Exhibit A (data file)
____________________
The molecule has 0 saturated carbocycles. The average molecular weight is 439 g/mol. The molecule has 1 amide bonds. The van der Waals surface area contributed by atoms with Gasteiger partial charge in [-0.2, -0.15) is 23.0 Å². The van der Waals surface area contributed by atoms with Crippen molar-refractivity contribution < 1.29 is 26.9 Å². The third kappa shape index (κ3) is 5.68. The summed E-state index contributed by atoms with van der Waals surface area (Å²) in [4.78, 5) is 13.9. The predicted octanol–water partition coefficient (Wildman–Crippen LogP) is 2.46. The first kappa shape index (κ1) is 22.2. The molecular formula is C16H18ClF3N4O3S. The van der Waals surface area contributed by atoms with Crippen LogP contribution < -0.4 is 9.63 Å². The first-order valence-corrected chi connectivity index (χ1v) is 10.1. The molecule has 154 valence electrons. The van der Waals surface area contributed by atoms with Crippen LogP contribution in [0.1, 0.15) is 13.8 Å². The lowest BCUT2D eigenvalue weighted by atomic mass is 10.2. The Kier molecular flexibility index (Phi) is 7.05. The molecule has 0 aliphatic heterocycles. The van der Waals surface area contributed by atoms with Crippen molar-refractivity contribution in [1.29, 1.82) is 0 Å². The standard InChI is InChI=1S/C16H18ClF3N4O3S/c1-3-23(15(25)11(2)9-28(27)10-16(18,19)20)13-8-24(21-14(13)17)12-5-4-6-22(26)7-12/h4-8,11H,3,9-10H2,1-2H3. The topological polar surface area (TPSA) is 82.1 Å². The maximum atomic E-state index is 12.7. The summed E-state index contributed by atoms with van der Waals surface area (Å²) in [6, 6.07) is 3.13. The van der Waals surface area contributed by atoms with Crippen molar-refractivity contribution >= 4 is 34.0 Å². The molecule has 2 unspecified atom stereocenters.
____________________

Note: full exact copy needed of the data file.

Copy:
The molecule has 0 saturated carbocycles. The average molecular weight is 439 g/mol. The molecule has 1 amide bonds. The van der Waals surface area contributed by atoms with Gasteiger partial charge in [-0.2, -0.15) is 23.0 Å². The van der Waals surface area contributed by atoms with Crippen molar-refractivity contribution < 1.29 is 26.9 Å². The third kappa shape index (κ3) is 5.68. The summed E-state index contributed by atoms with van der Waals surface area (Å²) in [4.78, 5) is 13.9. The predicted octanol–water partition coefficient (Wildman–Crippen LogP) is 2.46. The first kappa shape index (κ1) is 22.2. The molecular formula is C16H18ClF3N4O3S. The van der Waals surface area contributed by atoms with Crippen LogP contribution < -0.4 is 9.63 Å². The first-order valence-corrected chi connectivity index (χ1v) is 10.1. The molecule has 154 valence electrons. The van der Waals surface area contributed by atoms with Crippen LogP contribution in [0.1, 0.15) is 13.8 Å². The lowest BCUT2D eigenvalue weighted by atomic mass is 10.2. The Kier molecular flexibility index (Phi) is 7.05. The molecule has 0 aliphatic heterocycles. The van der Waals surface area contributed by atoms with Crippen molar-refractivity contribution in [1.29, 1.82) is 0 Å². The standard InChI is InChI=1S/C16H18ClF3N4O3S/c1-3-23(15(25)11(2)9-28(27)10-16(18,19)20)13-8-24(21-14(13)17)12-5-4-6-22(26)7-12/h4-8,11H,3,9-10H2,1-2H3. The topological polar surface area (TPSA) is 82.1 Å². The maximum atomic E-state index is 12.7. The summed E-state index contributed by atoms with van der Waals surface area (Å²) in [6, 6.07) is 3.13. The van der Waals surface area contributed by atoms with Crippen molar-refractivity contribution >= 4 is 34.0 Å². The molecule has 2 unspecified atom stereocenters.